Has anyone else met with a therapist and thought, “What? You want me to do WHAT ridiculous thing?” Because I have. Many times. That’s why this post is called Episode 1. I already have at least three episodes in mind of weird object lessons and crazy “homework” assignments I’ve had to do in therapy, and they’re worth taking a moment to laugh about. You see, laughing is healthy (says my therapist), so I’m going to take you down this road with me.
To be fair to my therapist, she’s really good. We’ll call her Meg. She’s the first in a string of therapists who I think actually cares about me and has said things that make me think and make me analyze things in a good way. Even with a good therapist, though, there are times that I’m just like, “Uhhh…no. I’m confused at the moment as to who is crazier – you or me.”
One of these times was a few weeks ago when I walked into her office and she had sand and seashells laid out on a table. It was the middle of winter. I gave it a strange glance, thinking maybe she’d decided to create a “peaceful space” for herself or whatever and gone a bit overboard. There was also a framed picture of some kids (her kids, I think) running along the beach.
Side note: the most profitable thing I got from the exercise I’m about to describe to you is to find out where Meg bought that SUPER CUTE frame. I must have one. She said Marhsalls, but I’ve yet to investigate. Is it weird to buy a frame because you liked it in your therapists’s office? Not weirder than making your clients play with shells, that’s for sure…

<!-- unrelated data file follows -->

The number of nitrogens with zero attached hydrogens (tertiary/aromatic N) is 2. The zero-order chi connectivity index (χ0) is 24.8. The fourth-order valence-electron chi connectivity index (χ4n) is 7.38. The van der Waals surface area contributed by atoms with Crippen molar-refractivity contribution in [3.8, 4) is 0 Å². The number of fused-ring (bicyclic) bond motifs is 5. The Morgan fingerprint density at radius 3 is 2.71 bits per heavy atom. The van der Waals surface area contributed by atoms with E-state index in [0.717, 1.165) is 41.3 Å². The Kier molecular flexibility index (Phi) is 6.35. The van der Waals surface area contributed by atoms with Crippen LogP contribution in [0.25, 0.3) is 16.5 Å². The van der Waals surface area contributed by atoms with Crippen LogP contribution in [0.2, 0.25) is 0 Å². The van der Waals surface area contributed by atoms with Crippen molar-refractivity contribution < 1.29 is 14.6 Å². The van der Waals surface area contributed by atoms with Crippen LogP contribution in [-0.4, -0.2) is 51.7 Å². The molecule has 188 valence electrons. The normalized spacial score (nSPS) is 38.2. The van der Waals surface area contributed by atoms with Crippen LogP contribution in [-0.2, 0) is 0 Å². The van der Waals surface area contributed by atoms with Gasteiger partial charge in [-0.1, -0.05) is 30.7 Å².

I largely ignored her weird beach display for the first half of our session. Meg’s kind of quirky, and I didn’t want to be nosy. Being nosy is what I’m paying her to do, right? Finally, though, she addressed it.
“I bet you’re wondering about all of this beach stuff,” she suggested.
Yep. Genius insight, Meg.
“I want to try something a little different today,” she said. This always means I’m in for something completely bizarre. Meg went on to explain to me that she wanted me to read a book, and while I was reading it she wanted me to hold some of the shells, run my fingers through the sand, and listen to the beach music she was going to play on her phone.
THE BEACH MUSIC ON HER PHONE, PEOPLE. I COULDN’T MAKE THIS UP IF I TRIED.
I said okay (because what else are you supposed to say to your therapist?). She handed me the book. It had a shell on the front. Cool. I see the theme here. She put on her beach music and turned to take some notes. I briefly wondered if this is like when teachers don’t feel like teaching so they just assign some random reading or pointless essay. Did she not want to talk today, and this was her way of filling time? Whatever. I figured I’d better start reading the book or I’d be in contempt of therapy or something.
The short book, I’m sure, is inspirational to some people. It’s about this old woman who likes to walk the beaches in North Carolina, and she always used to look for perfect shells. Then one day she decided to look for broken shells, because broken shells are beautiful in their own way. They’ve gotten dashed on rocks and not fallen completely apart. They’ve sustained injuries and still made it to the beach. That fact, claims our North Carolina beach walker, is beautiful.